... The proposed material system consists of an initially flat surface, which is tessellated into single components based on a hexagonal grid. Each cell is comprised of a three-layer system, where a pneumatic cushion is placed in the middle of two bending active plates with strategic cut outs [1]. In this way, each cell can be pneumatically actuated and therefore elastically deformed. ...
... This effect appears because the material properties restrict the formability of the plate. To avoid this material failure, material needs to be strategically removed to allow the elastic deformation of an initially planar plate to a double curved surface [1]. Based on this knowledge strategic cut outs are applied which allows the doubled curved deformation of the platebased component ( figure 6, right). ...
... FE simulations of the bending behaviour of a hexagonal plate (left) and a plate with cut outs (right)[1] ...
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Active Bending describes curved beams or surfaces that base their geometry on the elastic deformation of initially straight elements. The bending stress in the bent elements depends on the Young‘s modulus of the material, the height of the cross section and the curvature. To achieve sufficient curvature the height of the cross section and the Young‘s modulus need to be small. Therefore, the stiffness of the lastically-bent elements is small. Additional elements offer the opportunity to create a hybrid structure, whose stiffness is significantly higher than the stiffness of the elastically-bent elements alone. The general influence of Active Bending on stiffness and stress is discussed and numerically analysed. The advantages of and different ways to use elastically bent elements are presented in five case studies. The differences in their structural behaviour compared to curved elements are analysed. It can be shown that, despite the initial stresses and the limitation on the profile’s choice, the structural capacity of a given construction is hardly affected by the elastic bending, which is therefore advantageous over the use of straight elements in terms of fabrication, transport and/or assembling.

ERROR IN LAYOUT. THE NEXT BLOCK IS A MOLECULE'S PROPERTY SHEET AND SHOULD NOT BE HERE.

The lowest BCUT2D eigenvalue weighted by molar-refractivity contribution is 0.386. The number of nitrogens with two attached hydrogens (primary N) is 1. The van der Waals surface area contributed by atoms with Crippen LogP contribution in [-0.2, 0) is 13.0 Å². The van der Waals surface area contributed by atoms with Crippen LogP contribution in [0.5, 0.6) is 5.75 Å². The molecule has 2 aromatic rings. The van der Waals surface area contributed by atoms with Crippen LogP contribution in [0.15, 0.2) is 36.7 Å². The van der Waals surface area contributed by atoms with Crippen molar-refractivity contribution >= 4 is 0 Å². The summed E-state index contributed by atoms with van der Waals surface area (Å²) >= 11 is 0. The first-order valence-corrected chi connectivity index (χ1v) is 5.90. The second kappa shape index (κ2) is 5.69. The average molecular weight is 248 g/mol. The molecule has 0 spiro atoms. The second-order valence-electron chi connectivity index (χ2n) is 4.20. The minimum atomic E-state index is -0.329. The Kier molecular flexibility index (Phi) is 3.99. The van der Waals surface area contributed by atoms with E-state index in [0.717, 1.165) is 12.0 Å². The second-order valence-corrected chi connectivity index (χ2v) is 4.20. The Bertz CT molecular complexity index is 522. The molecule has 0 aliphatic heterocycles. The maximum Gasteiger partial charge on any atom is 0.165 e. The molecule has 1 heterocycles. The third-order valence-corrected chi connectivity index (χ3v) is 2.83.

Conference Paper
With the design and construction of more and more unusually shaped buildings, the computer graphics community has started to explore new methods to reduce the cost of the physical construction for large shapes. Most of currently suggested methods focus on reduction of the number of differently shaped components to reduce fabrication cost. In this work, we focus on physical construction using developable components such as thin metals or thick papers. In practice, for developable surfaces fabrication is economical even if each component is different. Such developable components can be manufactured fairly inexpensively by cutting large sheets of thin metals or thin paper using laser-cutters, which are now widely available.
Construction Manual for Polymers + Membranes: Materials, Semi-Finished Products, Form Finding
  • J Knippers
  • J Cremers
  • M Gabler
  • J Lienhard
Knippers J., Cremers J., Gabler M. and Lienhard J., Construction Manual for Polymers + Membranes: Materials, Semi-Finished Products, Form Finding, Design. Birkhäuser, 2011.
Self-Strutted Geodesic Plydome
  • R B Fuller
Fuller R.B., Self-Strutted Geodesic Plydome, U.S. Patent 2,905,113, issued September 22, 1959.